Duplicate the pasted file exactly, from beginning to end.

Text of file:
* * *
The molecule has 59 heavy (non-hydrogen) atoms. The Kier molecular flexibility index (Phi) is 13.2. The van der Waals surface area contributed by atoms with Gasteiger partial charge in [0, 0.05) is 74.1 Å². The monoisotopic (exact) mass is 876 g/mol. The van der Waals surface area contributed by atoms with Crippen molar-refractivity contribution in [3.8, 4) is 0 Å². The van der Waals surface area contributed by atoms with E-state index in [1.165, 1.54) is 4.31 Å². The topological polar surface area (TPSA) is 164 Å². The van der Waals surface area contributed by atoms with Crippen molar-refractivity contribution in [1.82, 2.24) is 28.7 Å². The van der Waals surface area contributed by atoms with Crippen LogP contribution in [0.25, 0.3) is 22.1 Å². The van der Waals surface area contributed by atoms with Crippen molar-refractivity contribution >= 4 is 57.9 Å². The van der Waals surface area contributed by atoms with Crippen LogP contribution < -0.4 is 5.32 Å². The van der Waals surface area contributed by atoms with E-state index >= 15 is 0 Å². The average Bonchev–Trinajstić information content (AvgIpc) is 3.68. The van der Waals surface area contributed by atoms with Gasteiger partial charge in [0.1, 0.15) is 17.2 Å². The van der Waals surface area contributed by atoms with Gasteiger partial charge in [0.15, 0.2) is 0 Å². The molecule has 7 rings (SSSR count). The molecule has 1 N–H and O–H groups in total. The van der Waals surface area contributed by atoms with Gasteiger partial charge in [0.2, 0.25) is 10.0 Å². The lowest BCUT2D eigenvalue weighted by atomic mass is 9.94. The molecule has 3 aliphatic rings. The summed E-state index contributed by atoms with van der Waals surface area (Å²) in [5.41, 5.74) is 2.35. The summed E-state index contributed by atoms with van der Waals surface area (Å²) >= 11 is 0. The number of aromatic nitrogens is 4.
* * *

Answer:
The molecule has 59 heavy (non-hydrogen) atoms. The Kier molecular flexibility index (Phi) is 13.2. The van der Waals surface area contributed by atoms with Gasteiger partial charge in [0, 0.05) is 74.1 Å². The monoisotopic (exact) mass is 876 g/mol. The van der Waals surface area contributed by atoms with Crippen molar-refractivity contribution in [3.8, 4) is 0 Å². The van der Waals surface area contributed by atoms with E-state index in [1.165, 1.54) is 4.31 Å². The topological polar surface area (TPSA) is 164 Å². The van der Waals surface area contributed by atoms with Crippen molar-refractivity contribution in [1.82, 2.24) is 28.7 Å². The van der Waals surface area contributed by atoms with Crippen LogP contribution in [0.25, 0.3) is 22.1 Å². The van der Waals surface area contributed by atoms with Crippen molar-refractivity contribution >= 4 is 57.9 Å². The van der Waals surface area contributed by atoms with Crippen LogP contribution < -0.4 is 5.32 Å². The van der Waals surface area contributed by atoms with E-state index >= 15 is 0 Å². The average Bonchev–Trinajstić information content (AvgIpc) is 3.68. The van der Waals surface area contributed by atoms with Gasteiger partial charge in [0.1, 0.15) is 17.2 Å². The van der Waals surface area contributed by atoms with Gasteiger partial charge in [0.15, 0.2) is 0 Å². The molecule has 7 rings (SSSR count). The molecule has 1 N–H and O–H groups in total. The van der Waals surface area contributed by atoms with Gasteiger partial charge in [0.2, 0.25) is 10.0 Å². The lowest BCUT2D eigenvalue weighted by atomic mass is 9.94. The molecule has 3 aliphatic rings. The summed E-state index contributed by atoms with van der Waals surface area (Å²) in [5.41, 5.74) is 2.35. The summed E-state index contributed by atoms with van der Waals surface area (Å²) >= 11 is 0. The number of aromatic nitrogens is 4.